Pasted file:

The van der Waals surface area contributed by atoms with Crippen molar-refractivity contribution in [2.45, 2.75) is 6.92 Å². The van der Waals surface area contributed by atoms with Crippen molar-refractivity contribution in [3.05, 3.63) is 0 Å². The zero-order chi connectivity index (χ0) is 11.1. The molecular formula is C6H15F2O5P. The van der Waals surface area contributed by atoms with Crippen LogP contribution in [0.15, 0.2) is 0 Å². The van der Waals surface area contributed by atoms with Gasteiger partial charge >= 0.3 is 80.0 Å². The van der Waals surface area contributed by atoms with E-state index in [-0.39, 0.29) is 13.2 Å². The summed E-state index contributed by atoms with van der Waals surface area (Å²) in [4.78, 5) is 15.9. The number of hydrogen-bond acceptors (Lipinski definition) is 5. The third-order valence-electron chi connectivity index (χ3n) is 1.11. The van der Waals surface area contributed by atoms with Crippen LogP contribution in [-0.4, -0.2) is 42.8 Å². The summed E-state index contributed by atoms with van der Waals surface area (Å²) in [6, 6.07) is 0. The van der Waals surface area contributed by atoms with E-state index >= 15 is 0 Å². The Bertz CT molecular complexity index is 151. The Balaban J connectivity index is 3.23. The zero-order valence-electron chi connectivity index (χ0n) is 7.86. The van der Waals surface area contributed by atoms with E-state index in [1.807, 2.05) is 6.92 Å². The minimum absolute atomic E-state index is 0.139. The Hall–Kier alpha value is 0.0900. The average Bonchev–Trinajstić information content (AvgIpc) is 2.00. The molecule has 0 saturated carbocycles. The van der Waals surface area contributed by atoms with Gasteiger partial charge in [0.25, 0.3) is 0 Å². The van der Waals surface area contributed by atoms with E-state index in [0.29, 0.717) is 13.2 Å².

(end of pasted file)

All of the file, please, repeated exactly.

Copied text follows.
The van der Waals surface area contributed by atoms with Crippen molar-refractivity contribution in [2.45, 2.75) is 6.92 Å². The van der Waals surface area contributed by atoms with Crippen molar-refractivity contribution in [3.05, 3.63) is 0 Å². The zero-order chi connectivity index (χ0) is 11.1. The molecular formula is C6H15F2O5P. The van der Waals surface area contributed by atoms with Crippen LogP contribution in [0.15, 0.2) is 0 Å². The van der Waals surface area contributed by atoms with Gasteiger partial charge >= 0.3 is 80.0 Å². The van der Waals surface area contributed by atoms with E-state index in [-0.39, 0.29) is 13.2 Å². The summed E-state index contributed by atoms with van der Waals surface area (Å²) in [4.78, 5) is 15.9. The number of hydrogen-bond acceptors (Lipinski definition) is 5. The third-order valence-electron chi connectivity index (χ3n) is 1.11. The van der Waals surface area contributed by atoms with Crippen LogP contribution in [-0.4, -0.2) is 42.8 Å². The summed E-state index contributed by atoms with van der Waals surface area (Å²) in [6, 6.07) is 0. The van der Waals surface area contributed by atoms with E-state index >= 15 is 0 Å². The Bertz CT molecular complexity index is 151. The Balaban J connectivity index is 3.23. The zero-order valence-electron chi connectivity index (χ0n) is 7.86. The van der Waals surface area contributed by atoms with E-state index in [1.807, 2.05) is 6.92 Å². The minimum absolute atomic E-state index is 0.139. The Hall–Kier alpha value is 0.0900. The average Bonchev–Trinajstić information content (AvgIpc) is 2.00. The molecule has 0 saturated carbocycles. The van der Waals surface area contributed by atoms with Gasteiger partial charge in [0.25, 0.3) is 0 Å². The van der Waals surface area contributed by atoms with E-state index in [0.29, 0.717) is 13.2 Å².